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American Faces No. 88

Steph Page is an incredible ray of light in this world. She is the Executive Director and Co-Founder of Stories Foundation, a not-for-profit organization that engages communities to fight human trafficking by using business to bring awareness about trafficking and to support the work through fundraising. Steph believes that every story has value, and that by embracing our own story and sharing it with others we can take a positive step towards changing the stories of injustice in our communities.

It is so hard to believe that human trafficking is happening right in our communities, as well as all over the world. It is up to us to make a change in this world. It’s up to us to no longer close our eyes. It is up to us to be difference makers.

This was brought to light in a recent movie from Angel Studios featuring Jim Caviezel called The Sound of Freedom. That movie shook me to my very core, and left me wondering what I can do.

I recently connected with Steph through a mutual friend and have begun a process of figuring out what I can do as an individual and as a leader. During a recent conversation with Steph I asked her why a person should do this. to which she responded.; “If we don't then who will?”

Steph also shared her big dream and near realized goal of opening a new community gathering place called the Storyteller Cafe. This cafe will bring people together in community to educate, engage and support activism in the fight against human trafficking and modern day slavery. Profits from the cafe will also help provide job opportunities and safe housing for survivors in a place of restoration and healing. How amazing is that! You can learn more about The Storyteller Cafe here:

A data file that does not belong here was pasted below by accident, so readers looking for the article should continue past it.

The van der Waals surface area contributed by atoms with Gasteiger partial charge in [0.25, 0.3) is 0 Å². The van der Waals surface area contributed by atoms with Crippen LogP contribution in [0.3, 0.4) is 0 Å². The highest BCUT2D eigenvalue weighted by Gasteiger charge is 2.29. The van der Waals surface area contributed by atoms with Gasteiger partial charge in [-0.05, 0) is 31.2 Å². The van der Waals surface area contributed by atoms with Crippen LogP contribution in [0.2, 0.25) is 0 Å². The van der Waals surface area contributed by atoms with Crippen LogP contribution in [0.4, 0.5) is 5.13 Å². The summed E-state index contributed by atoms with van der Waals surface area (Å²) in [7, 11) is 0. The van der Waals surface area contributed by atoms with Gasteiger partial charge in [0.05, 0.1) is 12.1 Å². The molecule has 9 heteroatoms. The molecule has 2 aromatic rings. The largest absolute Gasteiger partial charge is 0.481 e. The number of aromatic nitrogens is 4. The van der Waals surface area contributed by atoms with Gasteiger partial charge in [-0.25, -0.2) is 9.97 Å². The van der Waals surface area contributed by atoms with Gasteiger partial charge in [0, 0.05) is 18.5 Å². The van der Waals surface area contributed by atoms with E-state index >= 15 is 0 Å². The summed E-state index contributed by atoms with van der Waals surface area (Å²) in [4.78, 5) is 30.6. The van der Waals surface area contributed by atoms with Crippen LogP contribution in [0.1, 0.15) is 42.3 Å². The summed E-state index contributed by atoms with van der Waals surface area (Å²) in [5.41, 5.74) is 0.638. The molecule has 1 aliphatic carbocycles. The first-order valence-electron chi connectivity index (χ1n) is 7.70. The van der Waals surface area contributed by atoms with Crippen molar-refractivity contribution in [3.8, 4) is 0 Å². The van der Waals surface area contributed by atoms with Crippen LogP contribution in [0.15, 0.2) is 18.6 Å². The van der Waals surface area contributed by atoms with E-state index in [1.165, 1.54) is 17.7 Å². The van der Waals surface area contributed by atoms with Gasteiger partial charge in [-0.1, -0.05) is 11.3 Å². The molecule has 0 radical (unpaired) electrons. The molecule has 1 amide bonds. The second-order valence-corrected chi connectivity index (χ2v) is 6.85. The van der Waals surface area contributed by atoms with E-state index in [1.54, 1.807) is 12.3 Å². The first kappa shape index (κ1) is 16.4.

Every person has a story and every story has worth. Steph lives this out through her organization. In fact, she shares those very words (and more) in her story about the founding of Storyteller Foundation on their web site!.

As I close this I want to ask you to go see the movie. Human Trafficking is not a conspiracy theory – it is tragically very real, and you can be a part of the change this world needs. Be a warrior for the vulnerable by watching for suspicious activity and reporting what you see. You can also be a warrior by walking alongside and supporting organizations like the Storyteller Foundation that work to help children, women and other vulnerable adults to break free.

Like Steph, you can be a Difference Maker!

Photos/Story by: Nielsen Studios

Editing by: Scott Whitman

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  • Writer's pictureNielsen Studios Inc

American Faces No. 87

The Northside of Minneapolis is a community-rich place, and people like Markella Smith of the Dream Shop are what make it great. Markella is a shining beacon in her community. The passion she has for the North Side is palpable. You see emotion well up in her eyes as she talks about her youth and what community meant to her back then, and what it means to her now as she raises her three sons. You hear her drive for the community as she speaks about the Dream Shop. This shop literally was a dream for Markella, an entrepreneur at her very core. She wanted a place where she could sell the jewelry she made and provide a place for other entrepreneurs like herself to share their own offerings.

This woman is an absolute ray of light. Through The Dream Shop, Markella provides space for Open Mic nights, game nights and many other events that help build community and offer a place for folks to belong. Markella’s smile projects hope and joy to anyone visiting her shop. Her friendly service welcomes customers the moment they open the door into her bright, well lit and inviting space. Her passion for employing people from her North Minneapolis community challenged me to ask myself, “How am I engaging my own community with my business?”